Top of the Docs #29 – ‘Rebirth of a Nation’ (2004)

Welcome to Top of the Docs, Flip Screen’s hub for all things documentary. This weekly column takes a look at the crème de la crème of non-fiction media, with each month tending to focus on a particular theme. For August, we will be looking at documentaries that use a digital filmmaking process!

Birth of a Nation is one of the most infamous films in world cinema. Directed in 1915 by DW Griffith and adapted from a novel entitled The Clansman, the film fantasies a vision of the Ku Klux Klan battle valiantly against a Reconstruction-era congressman. It engages in vile racial stereotypes and is unreservedly racist. Yet despite this, the film is often praised for its historical importance. Birth of a Nation was the first 12-reel film ever made and had perhaps the most complex narrative we had seen up until that point. This has led to a struggle in which critics and theorists have attempted to untangle the film and its themes from its historical relevance, is it possible to explore what the film represents historically given the disgusting and unforgivable nature of its content? And should we even be untangling it at all? Perhaps the most innovative exploration of the film has been DJ Spooky’s live performance remix of the film, Rebirth of a Nation.

DJ Spooky, also known as Paul D. Miller, has toured his performance of Rebirth of a Nation since 2004, taking it around the world and performing in such venues as the BFI IMAX in London and the Herod Atticus Theatre at the base of the Acropolis. The performance consists of Miller using DJ techinques, chopping up the film, changing its speed, and even overlaying it with external visuals, to remix Birth of a Nation, examining its imagery, grammar, messages, everything that a century of writers have attempted to untangle. This unique approach gives Miller and his audience the freedom to explore the film visually, as well as – as Miller said in an interview with The Atlantic – “Think about the trajectory of The Birth of a Nation through the mass media landscape.”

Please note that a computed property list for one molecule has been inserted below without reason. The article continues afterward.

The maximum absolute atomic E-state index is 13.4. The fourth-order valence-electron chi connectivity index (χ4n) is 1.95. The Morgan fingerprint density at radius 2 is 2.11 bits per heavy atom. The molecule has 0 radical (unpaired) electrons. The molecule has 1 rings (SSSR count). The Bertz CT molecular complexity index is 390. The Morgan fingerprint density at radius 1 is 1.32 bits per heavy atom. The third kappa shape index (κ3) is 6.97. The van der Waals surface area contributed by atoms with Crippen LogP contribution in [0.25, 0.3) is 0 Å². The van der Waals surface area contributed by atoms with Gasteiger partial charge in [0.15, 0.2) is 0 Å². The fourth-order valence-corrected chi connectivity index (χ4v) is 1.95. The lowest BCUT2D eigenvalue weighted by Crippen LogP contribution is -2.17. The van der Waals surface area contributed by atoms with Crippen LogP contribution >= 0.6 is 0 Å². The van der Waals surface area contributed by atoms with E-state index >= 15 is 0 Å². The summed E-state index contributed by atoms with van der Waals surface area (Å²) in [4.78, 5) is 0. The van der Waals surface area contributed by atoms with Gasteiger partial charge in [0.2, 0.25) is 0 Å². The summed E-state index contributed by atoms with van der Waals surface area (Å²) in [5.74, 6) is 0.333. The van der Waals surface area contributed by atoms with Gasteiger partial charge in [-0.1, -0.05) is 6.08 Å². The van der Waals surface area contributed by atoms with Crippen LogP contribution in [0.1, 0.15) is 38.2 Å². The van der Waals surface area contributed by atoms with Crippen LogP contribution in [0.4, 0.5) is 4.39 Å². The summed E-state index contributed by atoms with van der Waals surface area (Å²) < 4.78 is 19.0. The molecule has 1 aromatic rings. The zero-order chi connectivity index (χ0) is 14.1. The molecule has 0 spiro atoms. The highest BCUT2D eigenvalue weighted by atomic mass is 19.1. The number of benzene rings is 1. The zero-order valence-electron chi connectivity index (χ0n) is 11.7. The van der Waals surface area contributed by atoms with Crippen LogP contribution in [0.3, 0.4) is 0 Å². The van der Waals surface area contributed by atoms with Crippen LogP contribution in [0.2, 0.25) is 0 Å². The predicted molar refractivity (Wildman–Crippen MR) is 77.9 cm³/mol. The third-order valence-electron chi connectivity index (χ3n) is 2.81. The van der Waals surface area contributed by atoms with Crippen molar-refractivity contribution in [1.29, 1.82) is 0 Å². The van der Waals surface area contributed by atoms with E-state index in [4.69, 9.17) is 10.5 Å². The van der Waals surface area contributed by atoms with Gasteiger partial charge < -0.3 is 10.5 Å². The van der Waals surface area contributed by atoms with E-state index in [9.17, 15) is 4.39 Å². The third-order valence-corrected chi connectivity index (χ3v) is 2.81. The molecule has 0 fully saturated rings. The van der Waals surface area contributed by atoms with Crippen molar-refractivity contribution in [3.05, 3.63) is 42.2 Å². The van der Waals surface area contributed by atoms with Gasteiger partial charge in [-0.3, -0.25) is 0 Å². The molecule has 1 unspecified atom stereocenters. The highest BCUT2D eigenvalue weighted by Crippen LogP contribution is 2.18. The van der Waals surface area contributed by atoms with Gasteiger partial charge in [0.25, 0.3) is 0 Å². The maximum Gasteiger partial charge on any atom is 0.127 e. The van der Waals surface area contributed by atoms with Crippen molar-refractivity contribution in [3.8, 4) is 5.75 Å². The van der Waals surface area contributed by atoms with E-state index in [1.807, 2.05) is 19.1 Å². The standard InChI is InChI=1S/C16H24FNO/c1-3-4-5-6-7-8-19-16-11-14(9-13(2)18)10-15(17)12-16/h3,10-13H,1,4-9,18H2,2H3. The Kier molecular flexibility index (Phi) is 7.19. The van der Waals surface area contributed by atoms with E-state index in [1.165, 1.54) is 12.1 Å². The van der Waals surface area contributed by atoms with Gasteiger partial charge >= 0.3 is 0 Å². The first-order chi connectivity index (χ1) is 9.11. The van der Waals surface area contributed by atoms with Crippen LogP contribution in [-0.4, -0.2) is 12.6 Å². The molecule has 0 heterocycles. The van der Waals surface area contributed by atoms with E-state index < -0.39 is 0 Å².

Griffiths’ film is often cited as “innovative” and “influential”, and it is true that there are echoes of the film throughout mainstream American film history. From Francis Ford Coppola to Quentin Tarantino the influence, whether subtle or blatant, is certainly there, with references coming both sonically and visually. Rather than dismissing or even attempting to deny this, Miller forces us through his performance to challenge what we allow to influence our culture, and question what we consume in order for that to happen.

Birth of a Nation is a reprehensible piece of work, yet one that because of its influence remains constantly part of our conversations regarding film history. With Rebirth of a Nation, DJ Spooky uses his own innovative techniques to call on us to take responsibility for what we consume, and what influences us, demanding we be critical of the culture we are absorbing. The use of DJ techniques to create an entirely new film out of the body of such an incendiary piece of work is brave, but genius work, and is a powerful example of how new technologies allow films and filmmakers to constantly find new ways in which to creatively construct new discussions, even out of the ashes of old ones.

Trailer for Rebirth of a Nation

Header image courtesy of Michael Raz-Russo